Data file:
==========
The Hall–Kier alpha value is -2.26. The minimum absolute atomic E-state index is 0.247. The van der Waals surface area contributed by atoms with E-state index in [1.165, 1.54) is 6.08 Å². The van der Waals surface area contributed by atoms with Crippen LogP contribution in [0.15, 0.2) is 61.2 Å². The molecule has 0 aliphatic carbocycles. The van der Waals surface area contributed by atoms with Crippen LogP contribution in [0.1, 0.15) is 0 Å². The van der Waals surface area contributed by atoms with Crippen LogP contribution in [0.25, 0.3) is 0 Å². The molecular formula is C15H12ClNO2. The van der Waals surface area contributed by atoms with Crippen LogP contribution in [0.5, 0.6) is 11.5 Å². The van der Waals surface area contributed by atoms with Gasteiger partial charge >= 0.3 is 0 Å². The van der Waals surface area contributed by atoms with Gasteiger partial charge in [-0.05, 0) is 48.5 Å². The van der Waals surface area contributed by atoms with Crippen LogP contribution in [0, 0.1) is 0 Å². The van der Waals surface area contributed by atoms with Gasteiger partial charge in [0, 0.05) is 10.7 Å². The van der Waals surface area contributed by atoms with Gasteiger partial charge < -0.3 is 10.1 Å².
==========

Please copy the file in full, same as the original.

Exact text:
The Hall–Kier alpha value is -2.26. The minimum absolute atomic E-state index is 0.247. The van der Waals surface area contributed by atoms with E-state index in [1.165, 1.54) is 6.08 Å². The van der Waals surface area contributed by atoms with Crippen LogP contribution in [0.15, 0.2) is 61.2 Å². The molecule has 0 aliphatic carbocycles. The van der Waals surface area contributed by atoms with Crippen LogP contribution in [0.1, 0.15) is 0 Å². The van der Waals surface area contributed by atoms with Crippen LogP contribution in [0.25, 0.3) is 0 Å². The molecular formula is C15H12ClNO2. The van der Waals surface area contributed by atoms with Crippen LogP contribution in [0.5, 0.6) is 11.5 Å². The van der Waals surface area contributed by atoms with Gasteiger partial charge >= 0.3 is 0 Å². The van der Waals surface area contributed by atoms with Gasteiger partial charge in [-0.05, 0) is 48.5 Å². The van der Waals surface area contributed by atoms with Crippen LogP contribution in [0, 0.1) is 0 Å². The van der Waals surface area contributed by atoms with Gasteiger partial charge in [0, 0.05) is 10.7 Å². The van der Waals surface area contributed by atoms with Gasteiger partial charge < -0.3 is 10.1 Å².